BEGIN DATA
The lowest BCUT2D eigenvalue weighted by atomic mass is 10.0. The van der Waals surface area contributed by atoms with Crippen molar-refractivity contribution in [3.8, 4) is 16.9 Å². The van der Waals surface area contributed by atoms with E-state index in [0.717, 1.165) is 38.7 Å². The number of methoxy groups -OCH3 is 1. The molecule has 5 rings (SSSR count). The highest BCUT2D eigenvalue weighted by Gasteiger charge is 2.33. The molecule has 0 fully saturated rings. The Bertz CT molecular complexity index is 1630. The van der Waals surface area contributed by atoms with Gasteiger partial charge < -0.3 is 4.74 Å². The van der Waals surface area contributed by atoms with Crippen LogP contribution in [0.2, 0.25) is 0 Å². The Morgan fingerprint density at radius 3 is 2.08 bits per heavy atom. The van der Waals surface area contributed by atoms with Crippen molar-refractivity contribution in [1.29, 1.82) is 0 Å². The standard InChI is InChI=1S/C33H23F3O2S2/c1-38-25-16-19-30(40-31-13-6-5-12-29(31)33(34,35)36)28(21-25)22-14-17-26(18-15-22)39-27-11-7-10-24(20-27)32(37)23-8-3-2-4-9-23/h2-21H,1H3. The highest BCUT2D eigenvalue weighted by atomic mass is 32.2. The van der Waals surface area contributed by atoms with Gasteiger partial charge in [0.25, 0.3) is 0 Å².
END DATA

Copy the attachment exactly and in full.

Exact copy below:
The lowest BCUT2D eigenvalue weighted by atomic mass is 10.0. The van der Waals surface area contributed by atoms with Crippen molar-refractivity contribution in [3.8, 4) is 16.9 Å². The van der Waals surface area contributed by atoms with E-state index in [0.717, 1.165) is 38.7 Å². The number of methoxy groups -OCH3 is 1. The molecule has 5 rings (SSSR count). The highest BCUT2D eigenvalue weighted by Gasteiger charge is 2.33. The molecule has 0 fully saturated rings. The Bertz CT molecular complexity index is 1630. The van der Waals surface area contributed by atoms with Gasteiger partial charge < -0.3 is 4.74 Å². The van der Waals surface area contributed by atoms with Crippen LogP contribution in [0.2, 0.25) is 0 Å². The Morgan fingerprint density at radius 3 is 2.08 bits per heavy atom. The van der Waals surface area contributed by atoms with Crippen molar-refractivity contribution in [1.29, 1.82) is 0 Å². The standard InChI is InChI=1S/C33H23F3O2S2/c1-38-25-16-19-30(40-31-13-6-5-12-29(31)33(34,35)36)28(21-25)22-14-17-26(18-15-22)39-27-11-7-10-24(20-27)32(37)23-8-3-2-4-9-23/h2-21H,1H3. The highest BCUT2D eigenvalue weighted by atomic mass is 32.2. The van der Waals surface area contributed by atoms with Gasteiger partial charge in [0.25, 0.3) is 0 Å².